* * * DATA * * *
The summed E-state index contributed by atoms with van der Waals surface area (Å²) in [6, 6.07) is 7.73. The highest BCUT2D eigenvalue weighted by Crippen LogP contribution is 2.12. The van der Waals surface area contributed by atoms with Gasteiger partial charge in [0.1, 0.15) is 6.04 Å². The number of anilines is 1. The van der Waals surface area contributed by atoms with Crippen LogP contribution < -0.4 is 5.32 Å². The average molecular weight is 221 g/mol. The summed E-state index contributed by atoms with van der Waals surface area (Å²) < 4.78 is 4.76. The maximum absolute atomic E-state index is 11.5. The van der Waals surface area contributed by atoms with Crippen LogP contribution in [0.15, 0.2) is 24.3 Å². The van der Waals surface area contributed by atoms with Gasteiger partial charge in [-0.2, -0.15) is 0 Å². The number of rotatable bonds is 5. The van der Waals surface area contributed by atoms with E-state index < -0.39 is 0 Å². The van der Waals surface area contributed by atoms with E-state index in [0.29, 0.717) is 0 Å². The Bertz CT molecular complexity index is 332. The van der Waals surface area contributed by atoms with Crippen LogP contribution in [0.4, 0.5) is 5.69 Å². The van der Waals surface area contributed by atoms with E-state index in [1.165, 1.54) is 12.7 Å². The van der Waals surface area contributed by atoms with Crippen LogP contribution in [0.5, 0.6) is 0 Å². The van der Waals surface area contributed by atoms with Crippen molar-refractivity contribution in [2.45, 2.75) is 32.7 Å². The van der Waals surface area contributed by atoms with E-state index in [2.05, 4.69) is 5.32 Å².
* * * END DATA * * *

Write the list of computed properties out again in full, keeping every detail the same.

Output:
The summed E-state index contributed by atoms with van der Waals surface area (Å²) in [6, 6.07) is 7.73. The highest BCUT2D eigenvalue weighted by Crippen LogP contribution is 2.12. The van der Waals surface area contributed by atoms with Gasteiger partial charge in [0.1, 0.15) is 6.04 Å². The number of anilines is 1. The van der Waals surface area contributed by atoms with Crippen LogP contribution < -0.4 is 5.32 Å². The average molecular weight is 221 g/mol. The summed E-state index contributed by atoms with van der Waals surface area (Å²) < 4.78 is 4.76. The maximum absolute atomic E-state index is 11.5. The van der Waals surface area contributed by atoms with Crippen LogP contribution in [0.15, 0.2) is 24.3 Å². The van der Waals surface area contributed by atoms with Gasteiger partial charge in [-0.2, -0.15) is 0 Å². The number of rotatable bonds is 5. The van der Waals surface area contributed by atoms with E-state index < -0.39 is 0 Å². The van der Waals surface area contributed by atoms with E-state index in [0.29, 0.717) is 0 Å². The Bertz CT molecular complexity index is 332. The van der Waals surface area contributed by atoms with Crippen LogP contribution in [0.4, 0.5) is 5.69 Å². The van der Waals surface area contributed by atoms with E-state index in [1.165, 1.54) is 12.7 Å². The van der Waals surface area contributed by atoms with Crippen LogP contribution in [0.5, 0.6) is 0 Å². The van der Waals surface area contributed by atoms with Crippen molar-refractivity contribution in [2.45, 2.75) is 32.7 Å². The van der Waals surface area contributed by atoms with E-state index in [2.05, 4.69) is 5.32 Å².